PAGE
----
From our meal, a few courses really stood out.  The vintage potatoes with onion ash was incredible. Apparently it’s made by roasting the onions until black in the skin, then dehydrating them for 36 hours. It’s also a dish you’ll also find on the menu up in Cumbria.

Other highlights were the seawater-cured Kentish mackerel and the roasted brill rolled in chicken salt. A special mention goes to the Cumbrian hoggett, artichokes and chenopodium (a flowering herb apparently). The hoggett (from a sheep over a year old) was slow cooked to perfection and served with an entirely redundant steak knife when a spoon would have done.

On top of all of this, there are a number of extras offered throughout the meal, with our particular favourite coming right at the end.  This was a cherry soda served with a marshmallow covered in strawberry dust.  Fascinated by this, we asked for more info about this dish and got this direct from the chef himself, Ben Spalding:

"The cherry soda was made from the beautiful in season cherries from the sous chef Andy's back garden in Wandsworth. They were pipped and then vacuum packed with mint, cinnamon, juniper, sugar and cooked for 1 hour at 63c.  Then the spices are removed, the cherries are juiced and strained up to 10 times to get the clear liquid. The stock is poured into a soda stream and charged twice with a C02 charger to create bubbles, and then it is squirted into a shotglass during service. As the seconds pass by and it gets taken to the table, starts to dissolve in the bottom and stays foamy on the top so you get just a little taste of the stock leaving you wanting more!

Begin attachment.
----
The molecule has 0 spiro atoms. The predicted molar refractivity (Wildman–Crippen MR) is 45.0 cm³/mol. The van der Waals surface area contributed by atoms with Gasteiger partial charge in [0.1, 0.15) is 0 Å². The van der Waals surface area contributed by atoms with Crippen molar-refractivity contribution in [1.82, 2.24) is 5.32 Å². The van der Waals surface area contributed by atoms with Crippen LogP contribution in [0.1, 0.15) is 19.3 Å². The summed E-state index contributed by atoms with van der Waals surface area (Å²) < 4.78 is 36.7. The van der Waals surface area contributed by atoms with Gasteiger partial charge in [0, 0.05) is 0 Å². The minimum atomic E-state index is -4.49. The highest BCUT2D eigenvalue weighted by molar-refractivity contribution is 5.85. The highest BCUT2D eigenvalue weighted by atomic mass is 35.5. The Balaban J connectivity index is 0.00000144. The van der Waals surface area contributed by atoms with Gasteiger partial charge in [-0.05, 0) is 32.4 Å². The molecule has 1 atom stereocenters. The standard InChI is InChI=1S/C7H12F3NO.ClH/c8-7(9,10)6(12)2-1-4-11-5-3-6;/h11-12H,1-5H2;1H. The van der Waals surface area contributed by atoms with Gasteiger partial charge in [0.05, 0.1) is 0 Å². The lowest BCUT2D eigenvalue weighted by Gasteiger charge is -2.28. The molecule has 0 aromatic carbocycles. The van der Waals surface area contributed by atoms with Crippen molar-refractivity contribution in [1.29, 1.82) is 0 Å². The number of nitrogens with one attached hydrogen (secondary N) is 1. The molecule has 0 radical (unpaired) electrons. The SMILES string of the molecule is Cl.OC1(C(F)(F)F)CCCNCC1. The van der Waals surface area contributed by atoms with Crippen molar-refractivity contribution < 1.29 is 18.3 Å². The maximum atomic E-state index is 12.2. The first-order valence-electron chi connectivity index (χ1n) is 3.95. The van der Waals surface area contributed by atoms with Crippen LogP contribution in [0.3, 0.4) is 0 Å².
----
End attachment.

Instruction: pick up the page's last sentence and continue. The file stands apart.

The marshmallow is made daily as a basic marshmallow recipe then cut into small pieces and kept in a container. The strawberry sherbet is made from slicing Kentish strawberries and drying out in a dehydrator for 48 hours. Then they are blended in a spice grinder to a powder,  mixed with citric acid, bicarbonate of soda and icing sugar to make sherbet. In service the marshmallow is sprayed lightly with water then rolled in sherbet."

We've a full gallery of everything we ate below, but you'll note we got a little over excited by the soda and just have an empty glass to show.  You'll just have to go and try it yourselves.

Is bread included?

It certainly is - but beware, it’s so heavenly that if you fall upon the selection of potato & buttermilk, pumpernickel and spelt & wholemeal rolls, you’ll never make it to the final course..